I've just finished a year as Artist in Residence for Scottish Natural Heritage at their Taynish reserve in Argyll. I wanted to post a few pictures from the final exhibition, to show the variety of wildlife in this west coast wilderness.
In Spring, both frogs and toads are common in the lochans, on the paths, and even in puddles. I move them carefully out of danger, and take the opportunity for a close-up view. I have had just as much pleasure discovering the tiny inhabitants of the reserve, as from seeing the larger mammals like deer or red squirrels.
Little grebes, also known as Dabchicks, move from the sea-lochans onto fresh water to breed. In summer I heard their high wickering call, but they never let me approach very close. They were diving for small fish to feed their chicks, whilst damselflies skimmed above the waterlilies.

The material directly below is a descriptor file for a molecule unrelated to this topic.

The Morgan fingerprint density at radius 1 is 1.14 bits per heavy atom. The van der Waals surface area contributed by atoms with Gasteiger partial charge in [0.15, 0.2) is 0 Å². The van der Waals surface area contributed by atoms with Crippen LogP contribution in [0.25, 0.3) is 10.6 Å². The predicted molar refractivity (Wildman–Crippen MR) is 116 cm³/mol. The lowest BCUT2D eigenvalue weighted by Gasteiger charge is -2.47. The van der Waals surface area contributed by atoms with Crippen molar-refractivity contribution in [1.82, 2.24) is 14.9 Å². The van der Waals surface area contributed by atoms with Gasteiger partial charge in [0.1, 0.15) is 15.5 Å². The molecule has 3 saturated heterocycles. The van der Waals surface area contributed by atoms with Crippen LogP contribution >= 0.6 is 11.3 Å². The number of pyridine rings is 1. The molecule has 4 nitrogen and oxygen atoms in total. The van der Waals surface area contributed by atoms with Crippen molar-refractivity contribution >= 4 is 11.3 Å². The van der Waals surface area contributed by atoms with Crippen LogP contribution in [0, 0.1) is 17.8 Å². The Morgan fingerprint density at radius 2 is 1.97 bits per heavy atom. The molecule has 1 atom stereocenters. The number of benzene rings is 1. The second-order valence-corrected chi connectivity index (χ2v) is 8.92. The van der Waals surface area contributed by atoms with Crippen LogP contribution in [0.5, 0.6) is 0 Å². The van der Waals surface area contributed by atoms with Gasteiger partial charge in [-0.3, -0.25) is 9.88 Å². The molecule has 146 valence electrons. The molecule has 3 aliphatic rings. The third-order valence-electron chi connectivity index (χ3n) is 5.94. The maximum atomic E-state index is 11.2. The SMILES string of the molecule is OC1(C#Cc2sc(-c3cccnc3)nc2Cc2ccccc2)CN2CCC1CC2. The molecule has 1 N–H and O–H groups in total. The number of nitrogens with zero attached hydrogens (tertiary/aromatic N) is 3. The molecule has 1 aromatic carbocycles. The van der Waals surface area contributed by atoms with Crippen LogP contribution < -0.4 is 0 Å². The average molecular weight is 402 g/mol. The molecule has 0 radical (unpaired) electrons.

In autumn, the north wind brings Scandinavian raiders to plunder the berries of the rowan trees. It only takes a few days for these fieldfares to strip the trees of their fruit, before they move on south.
Bands of long-tailed tits move through the winter tree-tops, calling to each other to maintain contact. These tiny birds have little in the way of fat reserves, and so must search for a constant supply of insect food. During the cold nights they all huddle together in a ball to keep warm.
An exhibition of all the pictures from my year at the reserve will be at the Archway gallery in Lochgilphead in May, and will then travel to the SNH headquarters at Battleby later in the year.